My tickets were close to one of the side lines near the end zone.  There was also a buxom female who probably weighed at least 175 pounds who had seats near mine.  This buxom female also had lungs made of leather.  When she shouted, the players and the spectators could hear her with no loss of fidelity.

On this one occasion, there was a dispute about whether a Redskin runner had achieved the necessary ten yards for a first down.  It was a crucial time in the game.  When the referee told the side judges that he wished to measure whether the player had really reached the ten yard mark, the so-called chain gang came onto the field.  They carried a chain that is exactly ten yards in length.  It is anchored by two posts, one at each end.  When the referee signaled to the side judge that he wanted to have a measurement, the buxom female had a fit.  In a loud stentorian voice, the leather-lunged black female shouted, “Don’t f… around with that measurin’ s..t!  He made it!”  The players and the referees heard her voice and were laughing as they measured for the first down.  As it turned out, the Redskin runner had indeed made a first down so the buxom female must have known something that the rest of us were just plainly guessing at.


There are also two other incidents that will complete the fourth volume of HE, SHE, THEY SAID THAT?  Both of these quotations came from the workers in the produce department at Whole Foods Market.  I apologize because they are self laudatory to old Ezra.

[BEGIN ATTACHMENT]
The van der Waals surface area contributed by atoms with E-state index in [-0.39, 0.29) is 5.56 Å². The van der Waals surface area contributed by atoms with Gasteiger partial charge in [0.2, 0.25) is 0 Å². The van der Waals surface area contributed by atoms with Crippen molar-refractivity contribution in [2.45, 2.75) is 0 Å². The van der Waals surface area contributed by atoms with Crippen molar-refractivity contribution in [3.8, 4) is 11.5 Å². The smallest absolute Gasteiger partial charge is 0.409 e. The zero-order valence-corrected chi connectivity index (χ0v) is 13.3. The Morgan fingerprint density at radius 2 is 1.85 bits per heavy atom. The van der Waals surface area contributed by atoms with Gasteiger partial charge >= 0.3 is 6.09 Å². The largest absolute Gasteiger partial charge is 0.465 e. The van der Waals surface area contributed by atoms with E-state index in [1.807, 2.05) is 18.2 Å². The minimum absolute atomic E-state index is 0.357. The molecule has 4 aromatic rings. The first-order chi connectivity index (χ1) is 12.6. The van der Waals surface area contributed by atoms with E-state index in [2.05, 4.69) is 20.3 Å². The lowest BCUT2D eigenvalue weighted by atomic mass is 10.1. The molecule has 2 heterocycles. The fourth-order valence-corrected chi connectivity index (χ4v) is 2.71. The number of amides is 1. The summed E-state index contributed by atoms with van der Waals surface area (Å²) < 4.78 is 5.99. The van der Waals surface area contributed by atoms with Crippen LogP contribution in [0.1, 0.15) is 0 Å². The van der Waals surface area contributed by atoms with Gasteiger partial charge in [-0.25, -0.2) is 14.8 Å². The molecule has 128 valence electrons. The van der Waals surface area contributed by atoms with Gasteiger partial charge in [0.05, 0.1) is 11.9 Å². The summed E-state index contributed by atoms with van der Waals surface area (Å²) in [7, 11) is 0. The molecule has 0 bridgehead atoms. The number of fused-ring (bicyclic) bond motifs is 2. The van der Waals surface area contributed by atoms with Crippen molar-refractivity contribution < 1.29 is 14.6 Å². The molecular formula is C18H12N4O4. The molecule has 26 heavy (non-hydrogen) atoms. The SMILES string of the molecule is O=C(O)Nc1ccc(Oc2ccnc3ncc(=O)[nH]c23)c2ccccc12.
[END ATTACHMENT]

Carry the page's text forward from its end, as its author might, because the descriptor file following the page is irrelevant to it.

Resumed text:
The first came from Sammy, a younger man in the produce department.  This incident happened long before anyone ever knew about Barack Obama.  Sammy said to me that “If you ever go into politics and get elected to be our president, you will be the second black president that we have had.”  He was referring, of course, to Bill Clinton whom black people called their first black president.  I was flattered by Sammy’s belief in my political future and his belief in my friendship for black people.  But I elected to stay with my day job.

The second laudatory quotation came from Paul Byfield.  He came from Kingston, Jamaica and has always identified himself as a black man.

Another worker at Whole Foods had had a major traffic accident that required a jaws of life to get him out of his car.  Whole Foods and Tariq, the man who had the accident, wanted as little publicity as possible.  Paul Byfield said that he was telling me about the accident because, “You are family.”  Again, I was flattered to be considered as a member of this black family.


So this finally completes my thoughts about “He She They Said That?”, all four volumes.  As it turns out, my life has been enlivened by the remarks that I have overheard, including those directed directly at me, such as “You don’t get paid to think.”  In retrospect, I think about those remarks and have a soft giggle to myself.  That makes it all worthwhile.